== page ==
• An Electricity Grid is a Public Good. Society as a whole benefits from the reliability of supply created by connecting as many producers and consumers of electricity as possible into a single grid that is engineered to cope with the supply and demand characteristics it encounters. It is therefore undesirable to create incentives for producers or consumers to disconnect from it. There is a justification for keeping supply charges below the cost of supply to a given consumer or producer if charging at that cost would incentivise them to leave the grid and therefore lessen its usefulness overall.

We discuss in detail the following points:

  1. Transmission and distribution networks need to be publicly owned with clear lines of accountability.
  2. Modernised transmission and distribution networks will require substantial expenditure. To ensure this is done equitably, this should be funded out of consolidated revenue.
  3. Energy efficiency and conservation programs not only need to be ramped up significantly, but also need to be targeted at reducing peak load and enabling load shifting, in order to reduce network costs.
  4. Voltage levels have a significant impact on emissions. Voltages are often too high. Average voltage should not exceed the nominal voltage, and conservation voltage reduction needs to be implemented during night-time.

1. Public ownership; Clear Accountability

Private ownership of electricity assets has led to decision making on investment and operation been made on the basis of maximising profit rather than meeting needs. Moreover, the process of privatisation has led governments to make decisions that maximise the sale price. For example, in 1998, the proposed Riverlink interconnector between SA and NSW was abandoned in order to maximise the sale price of SA’s electricity assets. The failure to build this interconnector has exacerbated SA’s current problems.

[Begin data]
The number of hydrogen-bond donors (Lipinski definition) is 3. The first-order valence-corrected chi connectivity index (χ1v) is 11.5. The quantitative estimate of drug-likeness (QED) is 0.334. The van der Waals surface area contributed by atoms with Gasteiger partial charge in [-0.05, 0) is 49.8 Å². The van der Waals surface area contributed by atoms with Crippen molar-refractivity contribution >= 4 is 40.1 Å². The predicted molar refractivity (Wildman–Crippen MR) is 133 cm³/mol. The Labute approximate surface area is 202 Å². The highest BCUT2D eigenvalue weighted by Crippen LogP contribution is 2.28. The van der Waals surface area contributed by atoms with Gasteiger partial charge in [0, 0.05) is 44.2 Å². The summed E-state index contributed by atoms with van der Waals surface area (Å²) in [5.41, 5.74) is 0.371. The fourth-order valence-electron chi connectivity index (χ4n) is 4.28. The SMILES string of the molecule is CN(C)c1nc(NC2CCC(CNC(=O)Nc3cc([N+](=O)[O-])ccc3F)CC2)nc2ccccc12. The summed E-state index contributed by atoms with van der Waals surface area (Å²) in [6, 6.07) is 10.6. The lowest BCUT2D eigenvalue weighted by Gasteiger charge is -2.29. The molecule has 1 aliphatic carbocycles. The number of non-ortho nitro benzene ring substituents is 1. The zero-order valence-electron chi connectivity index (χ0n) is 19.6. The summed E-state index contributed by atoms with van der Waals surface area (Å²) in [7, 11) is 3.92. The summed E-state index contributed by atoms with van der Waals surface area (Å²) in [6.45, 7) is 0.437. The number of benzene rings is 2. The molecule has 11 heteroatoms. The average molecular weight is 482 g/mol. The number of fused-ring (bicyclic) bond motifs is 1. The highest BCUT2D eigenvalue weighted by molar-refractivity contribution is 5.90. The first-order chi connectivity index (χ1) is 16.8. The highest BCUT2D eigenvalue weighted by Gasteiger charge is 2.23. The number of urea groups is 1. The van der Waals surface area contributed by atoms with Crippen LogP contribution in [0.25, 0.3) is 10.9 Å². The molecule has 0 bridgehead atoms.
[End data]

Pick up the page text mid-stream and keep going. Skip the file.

Electricity networks are a natural monopoly. Many of the electricity distribution and transmission networks in Australia has been privatised, and the sections which remain in the public sector have been corporatised and mandated to operate to maximise profits. That this was done to a natural monopoly simply beggars belief. Adam Smith himself, the original prophet of the free market, argued for natural monopolies to remain in public hands. Natural monopolies that maximise profit lead to price gouging and extraction of economic rents. In the electricity market, such rents are often extracted from low-income households that can least afford them.

Decarbonisation will require major expenditure on grid infrastructure. To ensure that the transition is planned in a way that will ensure affordable, reliable electricity for consumers, transmission and distribution infrastructure should be publicly owned.  Moreover, government ownership is necessary to ensure the transition is planned rather than being driven by commercial imperatives.

State governments are ultimately held accountable for price rises, outages and blackouts. This has been clearly shown in South Australia, where the state government is now ramping up its intervention (albeit in a privatised system). Thus state governments should own and operate the grids within their borders, while interconnectors could be owned and operated by a national body.